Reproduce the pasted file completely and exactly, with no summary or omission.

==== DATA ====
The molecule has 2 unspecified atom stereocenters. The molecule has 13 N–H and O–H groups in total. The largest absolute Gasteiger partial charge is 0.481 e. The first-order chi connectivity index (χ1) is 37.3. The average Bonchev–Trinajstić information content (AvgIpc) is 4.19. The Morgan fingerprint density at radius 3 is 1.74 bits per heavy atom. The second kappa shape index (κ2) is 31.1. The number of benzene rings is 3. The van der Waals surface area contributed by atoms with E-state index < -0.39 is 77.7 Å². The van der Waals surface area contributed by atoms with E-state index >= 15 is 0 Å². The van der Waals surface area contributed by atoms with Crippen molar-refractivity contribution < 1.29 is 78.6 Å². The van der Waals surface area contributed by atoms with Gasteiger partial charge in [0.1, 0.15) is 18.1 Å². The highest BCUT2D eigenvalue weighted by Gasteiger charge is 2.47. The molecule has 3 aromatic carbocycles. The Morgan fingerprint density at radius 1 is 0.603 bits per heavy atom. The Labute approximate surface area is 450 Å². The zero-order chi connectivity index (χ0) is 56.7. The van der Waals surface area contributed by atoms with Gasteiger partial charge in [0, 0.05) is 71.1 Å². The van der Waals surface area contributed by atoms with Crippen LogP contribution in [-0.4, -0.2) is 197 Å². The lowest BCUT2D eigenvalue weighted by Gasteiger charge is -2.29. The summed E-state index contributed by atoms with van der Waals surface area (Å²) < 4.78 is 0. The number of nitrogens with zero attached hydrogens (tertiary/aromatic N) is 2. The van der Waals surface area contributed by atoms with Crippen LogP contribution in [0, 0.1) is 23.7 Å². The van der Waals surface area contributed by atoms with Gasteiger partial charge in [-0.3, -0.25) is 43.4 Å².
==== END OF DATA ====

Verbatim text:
The molecule has 2 unspecified atom stereocenters. The molecule has 13 N–H and O–H groups in total. The largest absolute Gasteiger partial charge is 0.481 e. The first-order chi connectivity index (χ1) is 37.3. The average Bonchev–Trinajstić information content (AvgIpc) is 4.19. The Morgan fingerprint density at radius 3 is 1.74 bits per heavy atom. The second kappa shape index (κ2) is 31.1. The number of benzene rings is 3. The van der Waals surface area contributed by atoms with E-state index < -0.39 is 77.7 Å². The van der Waals surface area contributed by atoms with E-state index >= 15 is 0 Å². The van der Waals surface area contributed by atoms with Crippen molar-refractivity contribution < 1.29 is 78.6 Å². The van der Waals surface area contributed by atoms with Gasteiger partial charge in [0.1, 0.15) is 18.1 Å². The highest BCUT2D eigenvalue weighted by Gasteiger charge is 2.47. The molecule has 3 aromatic carbocycles. The Morgan fingerprint density at radius 1 is 0.603 bits per heavy atom. The Labute approximate surface area is 450 Å². The zero-order chi connectivity index (χ0) is 56.7. The van der Waals surface area contributed by atoms with Gasteiger partial charge in [0, 0.05) is 71.1 Å². The van der Waals surface area contributed by atoms with Crippen LogP contribution in [-0.4, -0.2) is 197 Å². The lowest BCUT2D eigenvalue weighted by Gasteiger charge is -2.29. The summed E-state index contributed by atoms with van der Waals surface area (Å²) < 4.78 is 0. The number of nitrogens with zero attached hydrogens (tertiary/aromatic N) is 2. The van der Waals surface area contributed by atoms with Crippen LogP contribution in [0, 0.1) is 23.7 Å². The van der Waals surface area contributed by atoms with Gasteiger partial charge in [-0.3, -0.25) is 43.4 Å².